The ratios of carbon-12 to carbon-13 isotopes in these grains were a flawless match to what astronomers have observed in the clouds of dust and gas around ageing stars like the Egg Nebula and the Ring Nebula.
Stardust forms in the material ejected from stars and carried by stellar winds, getting blown into interstellar space.
They discovered that the grains are the oldest solid material ever found on Earth.
"This is one of the most exciting studies I've worked on, "said cosmochemist Philipp Heck of the Field Museum of Natural History and the University of Chicago". But they offer astronomers insight into how stars formed in the early stages of our galaxy.
And one of the grains analyzed in a study published today in the Proceedings of the National Academy of Sciences is estimated to be roughly 7 billion years old, making it the oldest known material on Earth. Over time, the freed stardust particles condense to form new stars and planets, or - in the case of these particular grains - meteorites.
They're rare, found only in about five percent of meteorites that have fallen to Earth, and they're tiny-a hundred of the biggest ones would fit on the period at the end of this sentence.
It was extracted from the Murchison meteorite, which fell to Earth in the Victorian country town of Murchison in 1969. The age range of the grains also intrigued the scientists: the majority were from 4.6bn to 4.9bn years ago, suggesting that a bumper crop of new stars formed in the Milky Way about 7bn years ago - the lifetime of a star typically being a few billion years.
To separate the ancient grains from the relatively younger ones, scientists crushed fragments of the meteorite into a powder.
"It's the next best thing to being able to take a sample directly from a star", added Jennika Greer, a co-author of the study and graduate student at the Field Museum and the University of Chicago, in a statement.
"I always compare it to burning down the haystack to find the needle", Heck said.
Presolar grains can be dated by how long they've been exposed to cosmic rays.
They used scanning electron microscopy, secondary ion mass spectrometry and noble gas mass spectrometry, looking for the effects of exposure to cosmic radiation, which can penetrate solid material such as meteorites and leave its mark on the silicon carbide grains. These high-energy particles flit around space and can pass through solid matter, creating new elements inside the existing minerals as they interact with them. By measuring how many of these new cosmic ray-produced elements are present in a presolar grain, we can tell how long it was exposed to cosmic rays, which tells us how old it is.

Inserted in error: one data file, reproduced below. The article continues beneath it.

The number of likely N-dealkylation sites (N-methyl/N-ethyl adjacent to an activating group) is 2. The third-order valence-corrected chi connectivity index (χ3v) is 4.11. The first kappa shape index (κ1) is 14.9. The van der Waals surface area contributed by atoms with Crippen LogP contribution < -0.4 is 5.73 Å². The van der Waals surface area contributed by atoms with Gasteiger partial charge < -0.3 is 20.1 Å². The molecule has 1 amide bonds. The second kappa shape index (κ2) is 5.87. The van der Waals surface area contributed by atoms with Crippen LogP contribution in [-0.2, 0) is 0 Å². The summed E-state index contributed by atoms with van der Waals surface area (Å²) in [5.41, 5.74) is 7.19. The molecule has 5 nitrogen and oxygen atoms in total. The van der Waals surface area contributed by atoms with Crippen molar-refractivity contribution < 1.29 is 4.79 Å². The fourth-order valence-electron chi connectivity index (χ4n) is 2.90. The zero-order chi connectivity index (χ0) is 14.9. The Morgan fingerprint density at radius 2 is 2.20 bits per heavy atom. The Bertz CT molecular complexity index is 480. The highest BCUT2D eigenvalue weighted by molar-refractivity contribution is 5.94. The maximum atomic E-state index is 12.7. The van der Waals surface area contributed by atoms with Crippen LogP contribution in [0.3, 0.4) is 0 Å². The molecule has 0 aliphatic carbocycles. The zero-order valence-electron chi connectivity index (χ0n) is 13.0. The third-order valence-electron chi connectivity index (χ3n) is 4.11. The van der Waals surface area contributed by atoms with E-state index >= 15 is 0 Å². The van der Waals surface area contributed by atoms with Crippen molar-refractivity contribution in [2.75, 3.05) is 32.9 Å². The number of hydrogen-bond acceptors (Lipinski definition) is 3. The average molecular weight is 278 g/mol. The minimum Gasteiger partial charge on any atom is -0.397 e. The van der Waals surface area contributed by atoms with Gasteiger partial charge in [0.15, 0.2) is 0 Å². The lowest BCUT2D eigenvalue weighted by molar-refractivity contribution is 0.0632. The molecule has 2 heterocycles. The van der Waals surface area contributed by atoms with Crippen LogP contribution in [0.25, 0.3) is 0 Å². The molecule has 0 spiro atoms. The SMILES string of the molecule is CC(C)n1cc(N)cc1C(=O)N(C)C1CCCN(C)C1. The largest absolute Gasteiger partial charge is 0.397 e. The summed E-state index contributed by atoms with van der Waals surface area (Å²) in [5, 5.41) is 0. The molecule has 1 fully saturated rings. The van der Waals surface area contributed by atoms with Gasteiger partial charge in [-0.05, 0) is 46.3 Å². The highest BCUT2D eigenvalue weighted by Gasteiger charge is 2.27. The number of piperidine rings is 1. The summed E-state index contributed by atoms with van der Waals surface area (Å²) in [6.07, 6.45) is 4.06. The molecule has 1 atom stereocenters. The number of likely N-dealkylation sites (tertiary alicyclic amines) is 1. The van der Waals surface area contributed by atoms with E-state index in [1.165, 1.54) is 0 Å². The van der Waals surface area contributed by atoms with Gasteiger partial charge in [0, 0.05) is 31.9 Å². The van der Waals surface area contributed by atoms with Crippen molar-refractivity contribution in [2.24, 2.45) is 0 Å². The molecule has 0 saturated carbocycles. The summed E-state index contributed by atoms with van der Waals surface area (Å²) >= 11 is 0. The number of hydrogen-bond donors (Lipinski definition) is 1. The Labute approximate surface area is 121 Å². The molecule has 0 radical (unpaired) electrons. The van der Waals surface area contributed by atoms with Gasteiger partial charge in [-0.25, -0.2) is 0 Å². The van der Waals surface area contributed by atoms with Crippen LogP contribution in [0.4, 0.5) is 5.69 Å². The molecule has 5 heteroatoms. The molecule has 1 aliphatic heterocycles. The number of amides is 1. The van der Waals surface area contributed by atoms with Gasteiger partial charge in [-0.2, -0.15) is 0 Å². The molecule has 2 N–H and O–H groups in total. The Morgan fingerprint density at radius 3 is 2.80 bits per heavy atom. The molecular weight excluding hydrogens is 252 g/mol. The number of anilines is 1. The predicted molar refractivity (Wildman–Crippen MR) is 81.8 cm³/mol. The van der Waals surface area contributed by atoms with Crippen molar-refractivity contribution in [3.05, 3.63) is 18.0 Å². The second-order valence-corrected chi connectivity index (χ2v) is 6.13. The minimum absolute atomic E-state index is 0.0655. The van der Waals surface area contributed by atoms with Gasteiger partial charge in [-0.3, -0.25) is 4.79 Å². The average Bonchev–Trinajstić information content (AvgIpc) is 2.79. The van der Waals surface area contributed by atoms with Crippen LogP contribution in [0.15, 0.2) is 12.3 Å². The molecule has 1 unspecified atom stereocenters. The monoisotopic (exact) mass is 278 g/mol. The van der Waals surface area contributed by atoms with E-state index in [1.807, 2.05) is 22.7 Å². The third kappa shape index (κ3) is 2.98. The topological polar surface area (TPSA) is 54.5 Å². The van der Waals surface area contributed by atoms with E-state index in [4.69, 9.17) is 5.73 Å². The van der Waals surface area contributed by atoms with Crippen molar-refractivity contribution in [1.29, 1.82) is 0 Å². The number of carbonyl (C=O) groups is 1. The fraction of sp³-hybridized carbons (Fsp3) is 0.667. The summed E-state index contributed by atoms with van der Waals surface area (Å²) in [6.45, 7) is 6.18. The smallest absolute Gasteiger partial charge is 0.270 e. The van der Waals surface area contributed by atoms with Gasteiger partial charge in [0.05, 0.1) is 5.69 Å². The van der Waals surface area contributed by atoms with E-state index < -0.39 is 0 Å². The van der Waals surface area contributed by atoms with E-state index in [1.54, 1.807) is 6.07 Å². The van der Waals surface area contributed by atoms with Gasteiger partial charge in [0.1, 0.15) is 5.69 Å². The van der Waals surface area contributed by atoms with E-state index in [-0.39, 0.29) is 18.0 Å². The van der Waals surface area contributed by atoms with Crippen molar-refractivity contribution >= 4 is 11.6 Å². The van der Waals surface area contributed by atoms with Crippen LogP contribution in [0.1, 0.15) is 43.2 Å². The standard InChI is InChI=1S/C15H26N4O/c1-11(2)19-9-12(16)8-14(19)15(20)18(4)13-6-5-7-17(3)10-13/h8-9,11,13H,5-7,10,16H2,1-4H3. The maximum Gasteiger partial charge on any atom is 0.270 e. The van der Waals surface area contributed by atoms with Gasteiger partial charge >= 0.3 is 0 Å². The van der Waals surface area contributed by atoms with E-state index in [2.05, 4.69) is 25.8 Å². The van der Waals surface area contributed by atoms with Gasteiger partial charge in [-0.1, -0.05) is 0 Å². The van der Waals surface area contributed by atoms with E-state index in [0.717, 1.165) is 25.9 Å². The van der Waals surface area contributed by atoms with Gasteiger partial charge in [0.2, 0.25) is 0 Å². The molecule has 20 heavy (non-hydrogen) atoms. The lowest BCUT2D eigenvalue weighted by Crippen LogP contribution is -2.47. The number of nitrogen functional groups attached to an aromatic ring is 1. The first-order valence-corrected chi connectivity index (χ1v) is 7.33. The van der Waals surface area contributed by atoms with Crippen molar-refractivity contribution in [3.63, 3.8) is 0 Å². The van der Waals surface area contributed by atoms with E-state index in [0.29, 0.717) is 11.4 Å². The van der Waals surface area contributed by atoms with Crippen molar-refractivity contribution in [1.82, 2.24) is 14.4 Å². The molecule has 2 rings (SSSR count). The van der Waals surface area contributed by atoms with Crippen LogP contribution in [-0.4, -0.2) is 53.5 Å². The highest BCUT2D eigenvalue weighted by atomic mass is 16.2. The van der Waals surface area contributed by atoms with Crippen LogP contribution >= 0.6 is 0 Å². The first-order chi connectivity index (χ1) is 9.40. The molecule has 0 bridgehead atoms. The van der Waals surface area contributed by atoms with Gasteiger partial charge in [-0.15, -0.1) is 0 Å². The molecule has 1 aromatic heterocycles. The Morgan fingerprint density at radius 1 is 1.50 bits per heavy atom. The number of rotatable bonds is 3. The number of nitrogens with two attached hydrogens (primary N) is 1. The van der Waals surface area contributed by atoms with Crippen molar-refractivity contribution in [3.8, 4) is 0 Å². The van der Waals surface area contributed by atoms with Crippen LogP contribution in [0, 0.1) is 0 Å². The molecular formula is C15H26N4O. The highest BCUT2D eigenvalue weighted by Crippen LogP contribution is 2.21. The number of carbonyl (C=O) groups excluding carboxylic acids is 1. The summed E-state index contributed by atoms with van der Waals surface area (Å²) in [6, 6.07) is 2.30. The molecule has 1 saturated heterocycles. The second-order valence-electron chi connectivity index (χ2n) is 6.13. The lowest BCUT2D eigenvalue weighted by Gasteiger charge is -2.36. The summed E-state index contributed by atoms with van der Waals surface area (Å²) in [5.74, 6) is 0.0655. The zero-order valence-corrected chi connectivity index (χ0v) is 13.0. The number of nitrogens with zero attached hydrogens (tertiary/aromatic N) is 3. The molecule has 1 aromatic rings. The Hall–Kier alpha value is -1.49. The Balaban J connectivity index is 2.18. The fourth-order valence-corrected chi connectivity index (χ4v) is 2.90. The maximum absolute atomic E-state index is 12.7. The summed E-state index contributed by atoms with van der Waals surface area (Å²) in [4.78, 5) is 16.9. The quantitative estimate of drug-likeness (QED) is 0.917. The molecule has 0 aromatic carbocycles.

About 30 years ago it was found that the rocks housed "presolar grains" - tiny grains of silicon carbide older than the Sun. They are from silicon carbide, the first mineral formed when a star cools.
In doing so, the team found that most of the grains were between 4.6 and 4.9 billion years old.
His team discovered that about 60% of the grains are between 4.6 and 4.9 billion years old, while some other grains are even older: 5.5 billion years or more. During the solar system's birth, this dust was incorporated into everything that formed including the planets and the sun but survived intact until now only in asteroids and comets.
This finding is ammo in a debate between scientists about whether or not new stars form at a steady rate, or if there are highs and lows in the number of new stars over time. "Some people think that the star formation rate of the galaxy is constant", says Heck. "This is one of the key findings of our study".
Of the 40 grains the researchers examined, the most ancient, at 7 billion years old, are 2.5 billion years older than Earth. "No one thought this was possible at that scale", Philipp Heck explained.
The team looks forward to all of these discoveries furthering our knowledge of our Galaxy.
"These hits are pretty constant over time, so we can just count the products from those hits and determine how long they were flying in space", Heck said. "We hope this will be picked up and studied so that people can use this as input for models of the whole galactic life cycle", Dr. "It contains some of the oldest condensates in the solar system and also presolar materials".